David Jones, who has led the N.C. Zoo for more than 20 years, said Monday he will retire from his post in September, making way for Patricia Simmons to take over the job of promoting and expanding the world-renowned park.
Jones announced last year that he would retire but did not set a date. Shortly after, the N.C. Department of Cultural Resources said it would bring on Simmons as a deputy director and chief operating officer, so she could spend a year or so working at the zoo before taking over.
Jones, 70, was hired as director in 1994 after 25 years at the Zoological Society of London, where he was chief executive officer. One of few veterinarians at the time who specialized in the care of zoo animals, he had helped pioneer the use of anesthetics in large wild mammals and was one of the first to use fiber optics in animal surgery. During his career, he has served as a consultant in the design, development and management of zoos all over the world.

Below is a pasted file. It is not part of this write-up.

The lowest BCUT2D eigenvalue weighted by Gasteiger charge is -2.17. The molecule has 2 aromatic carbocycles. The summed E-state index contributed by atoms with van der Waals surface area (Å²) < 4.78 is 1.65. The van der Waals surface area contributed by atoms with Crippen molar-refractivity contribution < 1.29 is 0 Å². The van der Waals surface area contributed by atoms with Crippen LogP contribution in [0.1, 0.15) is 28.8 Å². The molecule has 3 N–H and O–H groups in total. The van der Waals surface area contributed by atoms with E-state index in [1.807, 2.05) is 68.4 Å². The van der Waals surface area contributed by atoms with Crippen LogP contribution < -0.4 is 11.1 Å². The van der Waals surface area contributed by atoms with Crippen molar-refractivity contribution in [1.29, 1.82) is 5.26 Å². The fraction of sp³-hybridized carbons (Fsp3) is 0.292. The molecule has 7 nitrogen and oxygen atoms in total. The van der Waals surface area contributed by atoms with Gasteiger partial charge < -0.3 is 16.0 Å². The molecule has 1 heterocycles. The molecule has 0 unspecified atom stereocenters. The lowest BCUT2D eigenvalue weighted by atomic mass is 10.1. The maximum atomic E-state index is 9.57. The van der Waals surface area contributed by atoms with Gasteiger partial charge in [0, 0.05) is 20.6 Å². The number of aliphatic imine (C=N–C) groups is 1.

He arrived at the N.C. Zoo when its North America region was nearing completion. After state lawmakers said they could not promise funding to complete the original plan for exhibits on all seven continents, Jones, working with the non-profit N.C. Zoo Society and the park staff, found ways to draw new visitors and keep regulars coming back year after year. The zoo added animals and revamped aging exhibits as money was available, including those for elephants, rhinos, chimps and polar bears.
Jones helped the zoo get international recognition for its artwork and its conservation work. During his tenure, the zoo also has added acreage, expanding from 1,400 to 2,200 acres.
“These 22 wonderful years have simply flown past,” Jones said in a statement Monday. “We’ve achieved a lot, but none of it would have happened without the support and hard work of an amazing staff with such a varied range of talents and skills.”
His successor, Simmons, 58, worked 31 years at the Akron Zoo in Ohio before coming to North Carolina last September. She spent 29 years as that zoo’s president and CEO and is credited with helping it secure a stable source of funding and add more than 30 new animal exhibits.
Jones will remain at the zoo through October to help with Simmons’ transition.